Wondering what is the correct method to baste a quilt before the quilting process begins?
Nearly every quilter had this question in their mind when they started machine quilting. Each of us wants to make sure that our baste can withstand the machine quilting process without breaking apart and spoiling our hard work in the process.
In theory, basting is the simple process of joining the quilt top, batting, and backing over each other and creating a “quilt sandwich.” After making that quilt sandwich, we work on it either by hand quilting or by machine quilting.
However, as easy as its sounds, it is not! Basting is the least desired part of the quilting process for some quilters. If you made a mistake like you didn’t smooth the cloth properly or didn’t create correct basting, then your quilt will get spoiled, and your hard work will go in vain.
The article will look at different options regarding the correct method of basting the quilt for machine quilting.
It’s time for some quilting!!
What is Quilt Basting?
Basting is the process of joining the quilt top, batting, and backing while also creating a “quilt sandwich.” Quilt basting is built to keep all quilt layers together before we start working on the quilt on the machine.
There are multiple ways to baste a quilt. We will look at methods that can work in the case of machine quilting. Either you can use thread or spray to baste the quilt layers together.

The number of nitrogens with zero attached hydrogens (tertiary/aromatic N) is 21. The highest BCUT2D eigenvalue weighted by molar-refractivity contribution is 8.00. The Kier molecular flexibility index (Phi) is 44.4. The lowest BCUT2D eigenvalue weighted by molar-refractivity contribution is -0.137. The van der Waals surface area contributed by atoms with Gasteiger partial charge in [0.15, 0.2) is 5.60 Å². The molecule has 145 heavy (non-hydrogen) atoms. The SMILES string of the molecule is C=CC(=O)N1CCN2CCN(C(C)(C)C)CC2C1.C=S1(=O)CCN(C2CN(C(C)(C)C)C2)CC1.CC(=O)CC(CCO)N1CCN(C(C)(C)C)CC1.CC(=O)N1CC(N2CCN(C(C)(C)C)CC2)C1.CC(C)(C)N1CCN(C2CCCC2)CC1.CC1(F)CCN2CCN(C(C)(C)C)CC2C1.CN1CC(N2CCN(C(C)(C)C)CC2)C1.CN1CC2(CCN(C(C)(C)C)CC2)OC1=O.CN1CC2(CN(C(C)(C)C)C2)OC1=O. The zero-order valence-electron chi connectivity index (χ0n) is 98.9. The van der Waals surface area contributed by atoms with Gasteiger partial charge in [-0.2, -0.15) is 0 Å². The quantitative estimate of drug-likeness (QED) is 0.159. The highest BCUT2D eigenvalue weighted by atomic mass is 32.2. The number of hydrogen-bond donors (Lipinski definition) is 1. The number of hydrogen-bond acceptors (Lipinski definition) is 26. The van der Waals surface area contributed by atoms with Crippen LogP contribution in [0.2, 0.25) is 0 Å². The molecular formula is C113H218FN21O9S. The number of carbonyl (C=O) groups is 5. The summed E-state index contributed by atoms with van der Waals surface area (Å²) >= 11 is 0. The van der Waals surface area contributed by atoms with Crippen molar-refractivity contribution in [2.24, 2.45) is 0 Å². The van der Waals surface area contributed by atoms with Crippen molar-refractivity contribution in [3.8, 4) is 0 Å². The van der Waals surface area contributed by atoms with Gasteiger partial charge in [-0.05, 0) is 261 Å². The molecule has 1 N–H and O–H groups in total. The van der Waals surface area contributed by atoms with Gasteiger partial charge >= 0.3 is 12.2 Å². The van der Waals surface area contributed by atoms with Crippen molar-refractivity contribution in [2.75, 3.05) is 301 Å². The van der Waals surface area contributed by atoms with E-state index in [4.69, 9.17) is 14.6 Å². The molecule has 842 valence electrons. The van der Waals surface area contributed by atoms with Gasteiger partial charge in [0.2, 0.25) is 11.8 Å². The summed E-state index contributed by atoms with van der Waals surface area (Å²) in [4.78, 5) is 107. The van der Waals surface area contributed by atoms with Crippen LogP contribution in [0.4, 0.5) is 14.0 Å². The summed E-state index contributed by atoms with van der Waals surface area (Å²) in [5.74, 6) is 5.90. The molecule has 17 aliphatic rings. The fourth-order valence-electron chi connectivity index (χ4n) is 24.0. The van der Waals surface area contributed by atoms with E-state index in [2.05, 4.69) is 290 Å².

Although basting can look tedious to most of us, creating the quilt sandwich before starting the quilting process is necessary. If the quilt sandwich is not free of wrinkles and not smooth, then our quilting will be spoiled in the long run.
Is Quilt Basting Necessary?
Basting is very necessary for your quilting process. Without basting, we are prone to make mistakes as different fabric layers will not remain in one place while working on it with the machine. It will displace, and the quilt will get spoiled.
There are multiple ways to baste a quilt, but most people use only two methods mainly, i.e., the spray method and the pin method. We will learn about this method in the upcoming text.
In the case of machine quilting, basting becomes utmost necessary. Unlike hand quilting, where you do not need to load a quilt sandwich on the machine, you have to load the quilt sandwich to the machine without displacing the layers.
In case you forget to baste the fabrics together, your whole quilting sandwich will become displaced when you start the quilting process on it.
So it’s highly recommended that you always baste the layers together before you start the quilting process.
How to Baste Quilt for Machine Quilting?
Machine quilting is a tedious process. You have to keep the pressure of your machine at a certain level, use precise stitch length and width, and make sure you are using the correct thread. However, if you do all this correctly, you will create beautiful, long-lasting stitching.
Basting is the first step in the machine quilting process. It’s essential to create it well, or else you will not enjoy the finished product. When it comes to basting, there are two different approaches: Hand basting and Machine basting.
Hand basting is done by sewing through your quilt sandwich with a needle and thread. Machine basting utilizes an industrial sewing machine that gets sewn around your quilt sandwich as it moves along an even feed dog bar on your machine table or frame.
Both methods can be used as a temporary solution for basting your quilts before starting machine quilting for those who don’t want to do it by hand. This method also saves time and energy when they begin machine quilting their projects.